There was much celebration in 2001 when lawyers announced a $200 million settlement in a lawsuit they had filed on behalf of dozens of clients who claimed to have been damaged by their use of the diet-drug fen-phen. And why not? It was the kind of settlement that can make both plaintiffs and their lawyers wealthy.
Little did anyone suspect then that the settlment would end the legal careers of five attorneys who allowed a combination of greed, incompetence and laziness to impair their judgment.
Retired judge Joseph F. “Jay” Bamberger, who presided over the case in Boone and Gallatin counties, became the fifth attorney to be brought down by the scandal when the Kentucky Supreme Court on Thursday permanently disbarred him for “the highly egregious nature of his ethical violations” in overseeing the settlement involving the drug fen-phen.
Bamberger, a circuit court judge in Boone and Gallatin counties from 1992 until his retirement in 2004, signed off on a deal that gave attorneys nearly two-thirds of the settlement and didn’t disclose to clients the terms of the deal. The supreme court also ordered Bamberger to pay $18,700 to cover the cost of the disciplinary proceedings.
Bamberger described himself as “embarrassed” during a criminal trial related to the settlement and he stepped down as judge in February 2006 to avoid being removed by Kentucky’s judicial conduct commission for his actions.
To date, Bamberger and four attorneys who took part in the settlement have lost their law licenses.
The state’s high court is also weighing a request from the Kentucky Bar Association to revoke the license of Stanley Chesley, a prominent Cincinnati attorney known as the “Master of Disaster” for his handling of large, class-action cases.
Chesley, who has denied any wrongdoing in the settlement, has asked the high court to hear oral arguments over the Kentucky Bar Association’s request to revoke his license, a move that could jeopardize his ability to serve as co-counsel in multiple high-profile class action cases.
Bamberger’s disbarment stems from his handling of the settlement. The high court found that attorneys William Gallion and Shirley Cunningham Jr., who once owned prized racehorse Curlin, along with Melbourne Mills Jr., kept $126 million, more than 63 percent of the settlement, for themselves and took another $20 million in “excess funds.” The men distributed $74,194,577 to their clients, who were never told about the total amount of the settlement or the fees kept by the lawyers, Chief Justice John D. Minton wrote.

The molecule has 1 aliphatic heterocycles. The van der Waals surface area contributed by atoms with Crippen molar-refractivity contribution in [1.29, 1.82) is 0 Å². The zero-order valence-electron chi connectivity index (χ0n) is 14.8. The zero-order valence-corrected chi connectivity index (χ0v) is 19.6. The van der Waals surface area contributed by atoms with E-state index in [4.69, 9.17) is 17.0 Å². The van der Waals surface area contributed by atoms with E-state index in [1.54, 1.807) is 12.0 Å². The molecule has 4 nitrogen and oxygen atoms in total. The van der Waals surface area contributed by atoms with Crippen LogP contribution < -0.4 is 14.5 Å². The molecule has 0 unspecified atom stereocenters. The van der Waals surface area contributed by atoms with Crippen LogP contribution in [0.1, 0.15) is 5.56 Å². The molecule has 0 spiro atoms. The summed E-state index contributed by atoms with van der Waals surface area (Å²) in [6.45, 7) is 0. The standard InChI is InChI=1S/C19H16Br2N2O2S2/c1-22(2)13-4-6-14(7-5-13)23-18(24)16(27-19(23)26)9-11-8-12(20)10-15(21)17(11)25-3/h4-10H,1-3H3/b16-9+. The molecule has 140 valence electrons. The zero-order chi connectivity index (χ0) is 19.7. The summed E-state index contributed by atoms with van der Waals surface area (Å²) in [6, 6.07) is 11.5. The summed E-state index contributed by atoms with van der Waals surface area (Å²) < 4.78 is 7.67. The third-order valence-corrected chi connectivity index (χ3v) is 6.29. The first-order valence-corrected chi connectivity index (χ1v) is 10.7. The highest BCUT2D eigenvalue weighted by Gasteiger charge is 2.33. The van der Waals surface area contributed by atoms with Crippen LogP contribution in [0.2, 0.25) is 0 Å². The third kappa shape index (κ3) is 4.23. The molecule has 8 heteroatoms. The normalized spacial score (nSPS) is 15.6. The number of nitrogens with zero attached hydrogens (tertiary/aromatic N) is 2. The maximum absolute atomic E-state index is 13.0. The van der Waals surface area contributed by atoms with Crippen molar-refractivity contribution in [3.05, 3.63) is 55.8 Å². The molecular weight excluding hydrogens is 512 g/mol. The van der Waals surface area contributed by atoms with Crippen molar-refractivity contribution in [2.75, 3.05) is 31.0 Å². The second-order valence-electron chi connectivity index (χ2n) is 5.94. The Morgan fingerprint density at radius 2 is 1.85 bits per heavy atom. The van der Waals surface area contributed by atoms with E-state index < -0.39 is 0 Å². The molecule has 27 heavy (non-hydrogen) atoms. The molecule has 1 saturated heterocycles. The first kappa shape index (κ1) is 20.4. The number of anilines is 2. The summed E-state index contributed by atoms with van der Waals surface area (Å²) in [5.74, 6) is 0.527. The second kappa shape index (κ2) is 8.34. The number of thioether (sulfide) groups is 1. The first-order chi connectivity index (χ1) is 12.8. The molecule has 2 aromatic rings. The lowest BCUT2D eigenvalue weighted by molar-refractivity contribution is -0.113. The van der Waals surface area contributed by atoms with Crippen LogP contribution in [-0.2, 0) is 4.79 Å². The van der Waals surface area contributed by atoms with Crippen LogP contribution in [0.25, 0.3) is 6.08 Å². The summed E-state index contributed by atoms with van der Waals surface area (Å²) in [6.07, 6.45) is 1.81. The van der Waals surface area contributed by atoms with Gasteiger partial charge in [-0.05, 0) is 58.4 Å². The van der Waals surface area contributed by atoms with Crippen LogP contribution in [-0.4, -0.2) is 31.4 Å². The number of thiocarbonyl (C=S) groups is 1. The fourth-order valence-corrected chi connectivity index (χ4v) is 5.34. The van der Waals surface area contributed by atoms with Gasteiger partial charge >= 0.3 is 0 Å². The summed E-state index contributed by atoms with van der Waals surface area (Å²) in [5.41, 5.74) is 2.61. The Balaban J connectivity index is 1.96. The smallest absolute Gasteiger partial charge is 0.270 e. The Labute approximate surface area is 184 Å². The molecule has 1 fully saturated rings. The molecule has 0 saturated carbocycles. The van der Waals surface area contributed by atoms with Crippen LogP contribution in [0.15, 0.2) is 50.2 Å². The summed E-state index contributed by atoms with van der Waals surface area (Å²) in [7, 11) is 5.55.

After the Kentucky Bar Association began investigating, Gallion, Mills and Chesley held an “off-the-record” meeting with Bamberger on Feb. 6, 2002 to have the judge secretly sign off on their fees, Minton wrote. After the meeting, Bamberger signed an order finding the attorneys’ fees and expenses as paid in the case were “reasonable and necessary.” Bamberger later admitted he had not read the settlement agreement or taken an accounting of it.
Four months later, Bamberger had the order filed with the clerk’s office, but also ruled that all future orders would be provided only to the plaintiffs’ lawyers and that all orders in the case be sealed. Bamberger later authorized the creation of the Kentucky Fund for Healthy Living, a charity set up by the attorneys, with the $20 million in excess funds.
“Despite statements to the contrary, the plaintiff class never consented to the creation of KFHL with settlement funds,” Minton wrote.
Gallion, Cunningham and Mills would become directors of the fund and receive $7,500 per month in salaries.
Just before retiring as a judge, Bamberger relinquished court authority over the charity, saying it had fulfilled its charitable purpose, even though it had “never made any distributions for charitable purposes,” Minton wrote. Bamberger then became a paid director of the funds, drawing $48,150 in salary over nine months.
Gallion and Cunningham resigned from the bar and were convicted in federal court on fraud charges. Both are in federal prison while they appeal. Mills and David Helmers, an associate of Gallion, have been disbarred for their roles in the settlement.
The former plaintiffs have sued the attorneys, winning a $42 million judgment in state court. That case is now before the Kentucky Supreme Court for review.
While laziness and incompetence may have played a role in their actions, the attorneys clearly were motviated by greed in its purest and most disgusting form. They were too busy lining their own pockets to give the people they represented — those who really were harmed by fen-phen — their fair share of a lucrative settlement.
This entire tale is the stuff of a best-selling novel by John Grisham. Sady, this is a true story that exceeds the legal misdeeds imagined in any of the fictional tales written by Grisham.